“He looks like that guy. It will be nice to see him up close and personal this spring.”
Baseball America rates seven pitchers among the Reds’ top 10 prospects. Stephenson is the No. 1 prospect, followed by Reed and Garrett. Travieso is rated seventh. Mella, the right-hander obtained in the Leake deal, is eighth. Romano is ninth and Terry Mahle is 10th.
Minor league results aren’t always an indicator of what a pitcher is going to do in the majors. Look at the Mets’ young studs for instance. deGrom went 7-7 with a 4.51 ERA at Triple-A in 2013. He was the National League Rookie of the Year in 2014. Syndergaard went 9-7 with a 4.60 ERA in Triple-A in 2014. He went 9-7 with a 3.24 ERA in the big leagues in ’15.
Price arrived in Cincinnati as pitching coach in 2010. The Reds were in much the same position they’re in now: They had many young, unproven pitchers with lots of potential.
“We had Homer Bailey, Edinson Volquez, Cueto, Travis Wood and Mike Leake,” Price said. “You’d be hard pressed at the time to say who was going to be the best. Everyone thought Volquez. He had been an All-Star. Homer was the top prospect. Leake had been the No. 1 pick. Woody was coming off a great year in Triple-A. And Cueto was this young stud who threw really hard.”
We all know now who emerged as the ace.
“When the smoke cleared, Cueto was at the top,” Price said. “You couldn’t have said that at the time. They all had nice careers. But it’s hard to define who that No. 1 guy is going to be.”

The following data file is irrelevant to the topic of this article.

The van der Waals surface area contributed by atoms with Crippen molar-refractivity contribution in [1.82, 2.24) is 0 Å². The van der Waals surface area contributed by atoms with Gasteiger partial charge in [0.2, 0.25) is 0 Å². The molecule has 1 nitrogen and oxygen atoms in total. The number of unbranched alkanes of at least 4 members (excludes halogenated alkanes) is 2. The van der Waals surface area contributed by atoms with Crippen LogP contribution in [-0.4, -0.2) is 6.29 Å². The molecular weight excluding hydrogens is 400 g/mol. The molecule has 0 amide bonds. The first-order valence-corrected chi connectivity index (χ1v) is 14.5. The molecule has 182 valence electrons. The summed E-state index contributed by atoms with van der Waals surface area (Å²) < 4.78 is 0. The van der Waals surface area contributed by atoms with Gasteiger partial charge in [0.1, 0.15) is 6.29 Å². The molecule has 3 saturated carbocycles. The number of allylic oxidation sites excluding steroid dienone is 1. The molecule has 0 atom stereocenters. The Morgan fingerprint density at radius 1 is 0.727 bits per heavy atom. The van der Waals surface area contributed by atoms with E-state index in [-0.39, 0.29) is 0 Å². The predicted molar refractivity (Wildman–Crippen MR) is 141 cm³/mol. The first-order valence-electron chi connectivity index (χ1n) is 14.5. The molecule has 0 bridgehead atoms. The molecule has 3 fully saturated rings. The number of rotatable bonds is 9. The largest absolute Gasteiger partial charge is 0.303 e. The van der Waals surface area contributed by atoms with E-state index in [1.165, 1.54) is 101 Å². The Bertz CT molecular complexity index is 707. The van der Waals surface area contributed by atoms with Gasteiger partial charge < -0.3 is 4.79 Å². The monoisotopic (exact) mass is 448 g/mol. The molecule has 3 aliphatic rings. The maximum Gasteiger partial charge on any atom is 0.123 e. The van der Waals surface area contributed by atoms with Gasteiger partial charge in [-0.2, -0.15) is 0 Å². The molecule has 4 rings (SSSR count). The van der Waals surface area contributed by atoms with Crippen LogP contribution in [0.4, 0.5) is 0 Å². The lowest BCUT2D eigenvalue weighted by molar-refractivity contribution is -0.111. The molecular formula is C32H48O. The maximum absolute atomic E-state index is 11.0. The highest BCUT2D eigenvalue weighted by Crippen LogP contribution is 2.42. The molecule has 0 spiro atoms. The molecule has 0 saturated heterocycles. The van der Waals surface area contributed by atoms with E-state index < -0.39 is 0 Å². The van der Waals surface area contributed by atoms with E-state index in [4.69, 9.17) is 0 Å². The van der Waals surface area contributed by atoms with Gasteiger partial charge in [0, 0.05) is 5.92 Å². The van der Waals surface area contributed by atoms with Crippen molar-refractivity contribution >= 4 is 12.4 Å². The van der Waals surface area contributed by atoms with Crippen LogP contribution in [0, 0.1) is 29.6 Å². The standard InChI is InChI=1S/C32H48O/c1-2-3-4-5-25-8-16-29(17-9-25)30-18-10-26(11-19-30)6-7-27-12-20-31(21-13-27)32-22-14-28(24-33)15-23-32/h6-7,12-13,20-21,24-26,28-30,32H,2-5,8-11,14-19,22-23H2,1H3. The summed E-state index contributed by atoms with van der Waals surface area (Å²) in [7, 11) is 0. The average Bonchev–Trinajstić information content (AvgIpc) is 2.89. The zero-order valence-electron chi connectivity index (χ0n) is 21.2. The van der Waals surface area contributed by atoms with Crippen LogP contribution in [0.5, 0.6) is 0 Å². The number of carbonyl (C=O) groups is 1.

Cueto went 9-14 with a 4.81 ERA his rookie year and 11-11 with a 4.41 ERA his second year. But then things clicked. His command got better — he refined his pitches, learned his craft and his confidence grew. From 2010-2014, his ERA was second to Clayton Kershaw's in all of baseball.
Even if none of the young arms develops into a true ace, you can have a very good rotation with five solid starters. Cueto went 19-9 with a 2.78 ERA in 2012. But the four behind him were very effective as well. The five starters combined to start 161 of the 162 games that year, going a combined 64-43 with a 3.64 ERA and threw 1018 innings.
“When we had Cueto throwing so well and we also had Bronson (Arroyo) and Leake and Homer and (Mat) Latos, you really didn’t feel like you had a day when you didn’t have at least an equal share in a chance to win that game,” Price said. “Even when you had a young Mike Leake going against someone’s ace, you knew Leake had a chance to throw a really good game and you could win that game.
“That’s really what you’re looking for. The Dodgers had (Zack) Greinke and Kershaw. They’re awesome. But a lot of success comes from what the three, four and five starters give you.”
But having that top-of-the-rotation guy is a luxury every team wants. With the number of quality arms the Reds have, there’s a chance it will happen.
“I think some of the young guns they’ve got, should their development continue just at a steady pace, I think it’s possible,” Triple-A pitching coach Ted Power said.
But Power says being an ace goes beyond stuff.
“It takes a special personality,” Power said. “I think of the aces I played with, guys like Randy Johnson, Doug Drabek or Mario Soto. They all had that extra intensity and that confidence in their stuff.'
Power says scouting reports aren't everything and a team also has to coach up intangibles.
"Pump them up, give them confidence and let them use their stuff,” he said.
That’s what Cueto did. The Reds hopes for 2016 and beyond depend largely on finding another Cueto. If that happens, maybe the results won’t be as bleak as the forecast.
John Fay is freelance sports columnist. This column represents his opinion.